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Microsoft: Channel Partners to Benefit from Tech Giant Going Passwordless

Passwordless puts the focus on stronger forms of authentication, rather than a password.

Edward Gately

September 20, 2021

2 Min Read
Bad password list
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Tech giant Microsoft going passwordless will provide additional opportunities for channel partners to better secure their customers.

That’s according to Sue Bohn, vice president of program management in Microsoft’s identity and network access division. In March, Microsoft made passwordless sign-in generally available for commercial users. Now Microsoft users can completely remove the password from their account. Instead, they can use the Microsoft Authenticator app, Windows Hello, a security key, or a verification code sent to their phone or email to sign in apps and services such as Microsoft Outlook, Microsoft OneDrive, Microsoft Family Safety, and more. Microsoft will roll out the feature over the coming weeks.

Bohn said passwordless puts the focus on stronger forms of authentication, rather than a password.

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Microsoft’s Sue Bohn

“Partners can help customers to modernize to strong multifactor authentication (MFA) and passwordless options to better secure their clients’ environments from cybersecurity attacks,” she said. “It opens up the door to additional security measures companies can take.”

Going passwordless addresses many security issues Microsoft channel partners have been having with their customers, Bohn said.

“The majority of hacking-related attacks are due to lost or stolen credentials,” she said. “By replacing passwords with stronger methods to sign in, users are 99.9% less likely to be compromised. We believe securing identities is the foundation for a zero trust strategy, and enabling MFA should be a default first step.”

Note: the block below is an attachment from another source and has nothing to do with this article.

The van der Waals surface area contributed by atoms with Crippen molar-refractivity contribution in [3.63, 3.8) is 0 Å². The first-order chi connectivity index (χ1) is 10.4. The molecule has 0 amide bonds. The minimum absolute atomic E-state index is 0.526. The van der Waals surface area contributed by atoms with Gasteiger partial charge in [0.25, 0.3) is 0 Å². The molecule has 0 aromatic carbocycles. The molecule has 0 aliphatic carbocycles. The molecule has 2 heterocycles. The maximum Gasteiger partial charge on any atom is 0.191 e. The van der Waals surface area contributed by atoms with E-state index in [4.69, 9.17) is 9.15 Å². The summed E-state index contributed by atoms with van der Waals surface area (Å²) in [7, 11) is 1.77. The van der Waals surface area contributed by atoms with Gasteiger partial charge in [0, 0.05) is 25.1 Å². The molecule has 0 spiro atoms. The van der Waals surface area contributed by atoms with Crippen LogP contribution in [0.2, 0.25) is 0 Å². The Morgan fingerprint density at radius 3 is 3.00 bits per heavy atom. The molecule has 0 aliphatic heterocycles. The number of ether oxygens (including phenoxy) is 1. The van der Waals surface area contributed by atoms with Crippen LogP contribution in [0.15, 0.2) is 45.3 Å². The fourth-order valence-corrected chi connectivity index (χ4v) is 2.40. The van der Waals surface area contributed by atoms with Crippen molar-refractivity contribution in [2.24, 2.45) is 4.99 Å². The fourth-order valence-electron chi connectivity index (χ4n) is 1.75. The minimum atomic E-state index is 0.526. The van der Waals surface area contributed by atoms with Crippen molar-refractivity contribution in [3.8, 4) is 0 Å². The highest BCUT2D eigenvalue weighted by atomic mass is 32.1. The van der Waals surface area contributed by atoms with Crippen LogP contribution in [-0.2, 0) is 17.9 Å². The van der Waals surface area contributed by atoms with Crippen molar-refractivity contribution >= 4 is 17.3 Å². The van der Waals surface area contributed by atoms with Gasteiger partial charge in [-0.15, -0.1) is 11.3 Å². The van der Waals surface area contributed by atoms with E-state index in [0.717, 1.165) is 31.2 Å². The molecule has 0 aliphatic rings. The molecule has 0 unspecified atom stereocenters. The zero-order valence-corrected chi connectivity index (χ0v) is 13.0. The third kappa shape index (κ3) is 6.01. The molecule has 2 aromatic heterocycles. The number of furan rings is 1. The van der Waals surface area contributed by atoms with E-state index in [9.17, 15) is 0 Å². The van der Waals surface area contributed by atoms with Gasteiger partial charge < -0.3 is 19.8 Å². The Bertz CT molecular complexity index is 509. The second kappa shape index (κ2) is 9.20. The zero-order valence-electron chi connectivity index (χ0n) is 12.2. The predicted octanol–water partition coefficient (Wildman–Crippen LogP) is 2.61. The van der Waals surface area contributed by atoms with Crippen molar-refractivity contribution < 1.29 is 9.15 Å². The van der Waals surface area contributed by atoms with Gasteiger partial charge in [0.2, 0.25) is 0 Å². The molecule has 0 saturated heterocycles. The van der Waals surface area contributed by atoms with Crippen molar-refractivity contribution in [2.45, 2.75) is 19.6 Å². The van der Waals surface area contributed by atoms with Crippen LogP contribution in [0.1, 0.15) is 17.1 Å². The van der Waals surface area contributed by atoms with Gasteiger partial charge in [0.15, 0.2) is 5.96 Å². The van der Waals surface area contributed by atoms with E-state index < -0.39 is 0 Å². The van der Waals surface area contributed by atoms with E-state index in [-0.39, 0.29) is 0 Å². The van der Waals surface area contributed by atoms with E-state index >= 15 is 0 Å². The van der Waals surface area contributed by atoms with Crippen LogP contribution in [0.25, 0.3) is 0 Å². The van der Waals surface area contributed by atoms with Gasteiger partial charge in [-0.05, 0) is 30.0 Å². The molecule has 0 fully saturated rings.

Zero trust eliminates the concept of trust from an organization’s network architecture.

Passwords ‘Weakest link’

“Passwords continue to be the weakest link of a security system,” Bohn said. “Humans just aren’t wired to remember 20 different complex passwords. And despite all the tools available to help with that, adoption of MFA has been sluggish. People want an easier, faster way that frankly reduces their stress about signing in. With passwordless in place, companies can focus on threat intelligence signals and access policies that can further secure access.”

Microsoft based its passwordless implementation on industry standard protocols which any company can use, Bohn said.

“Our goal is to empower people to do more, and we believe it is the right thing to do to help individuals better protect themselves and make it easy and painless,” she said.

Want to contact the author directly about this story? Have ideas for a follow-up article? Email Edward Gately or connect with him on LinkedIn.

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About the Author(s)

Edward Gately

Senior News Editor, Channel Futures

As news editor, Edward Gately covers cybersecurity, new channel programs and program changes, M&A and other IT channel trends. Prior to Informa, he spent 26 years as a newspaper journalist in Texas, Louisiana and Arizona.

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